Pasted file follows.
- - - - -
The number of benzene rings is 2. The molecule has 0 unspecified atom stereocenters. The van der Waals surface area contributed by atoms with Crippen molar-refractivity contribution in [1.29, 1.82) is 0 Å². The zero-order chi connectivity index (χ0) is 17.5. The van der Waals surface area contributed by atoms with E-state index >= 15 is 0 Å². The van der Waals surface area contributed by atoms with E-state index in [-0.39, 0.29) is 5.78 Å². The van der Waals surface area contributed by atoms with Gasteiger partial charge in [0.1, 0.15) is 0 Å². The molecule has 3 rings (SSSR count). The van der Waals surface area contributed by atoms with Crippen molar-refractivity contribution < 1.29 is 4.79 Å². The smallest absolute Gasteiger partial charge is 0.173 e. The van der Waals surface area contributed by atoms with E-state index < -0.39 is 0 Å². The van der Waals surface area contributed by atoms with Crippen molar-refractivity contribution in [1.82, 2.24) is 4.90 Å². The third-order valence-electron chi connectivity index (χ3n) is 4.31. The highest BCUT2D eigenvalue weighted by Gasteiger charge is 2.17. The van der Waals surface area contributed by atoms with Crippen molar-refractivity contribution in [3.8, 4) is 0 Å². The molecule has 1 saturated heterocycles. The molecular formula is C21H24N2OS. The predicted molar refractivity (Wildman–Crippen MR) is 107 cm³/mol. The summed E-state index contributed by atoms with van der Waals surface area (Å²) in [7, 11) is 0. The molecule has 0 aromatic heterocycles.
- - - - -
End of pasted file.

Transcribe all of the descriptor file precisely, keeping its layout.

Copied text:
The number of benzene rings is 2. The molecule has 0 unspecified atom stereocenters. The van der Waals surface area contributed by atoms with Crippen molar-refractivity contribution in [1.29, 1.82) is 0 Å². The zero-order chi connectivity index (χ0) is 17.5. The van der Waals surface area contributed by atoms with E-state index >= 15 is 0 Å². The van der Waals surface area contributed by atoms with E-state index in [-0.39, 0.29) is 5.78 Å². The van der Waals surface area contributed by atoms with Gasteiger partial charge in [0.1, 0.15) is 0 Å². The molecule has 3 rings (SSSR count). The van der Waals surface area contributed by atoms with Crippen molar-refractivity contribution < 1.29 is 4.79 Å². The smallest absolute Gasteiger partial charge is 0.173 e. The van der Waals surface area contributed by atoms with E-state index < -0.39 is 0 Å². The van der Waals surface area contributed by atoms with Crippen molar-refractivity contribution in [1.82, 2.24) is 4.90 Å². The third-order valence-electron chi connectivity index (χ3n) is 4.31. The highest BCUT2D eigenvalue weighted by Gasteiger charge is 2.17. The van der Waals surface area contributed by atoms with Crippen molar-refractivity contribution in [3.8, 4) is 0 Å². The molecule has 1 saturated heterocycles. The molecular formula is C21H24N2OS. The predicted molar refractivity (Wildman–Crippen MR) is 107 cm³/mol. The summed E-state index contributed by atoms with van der Waals surface area (Å²) in [7, 11) is 0. The molecule has 0 aromatic heterocycles.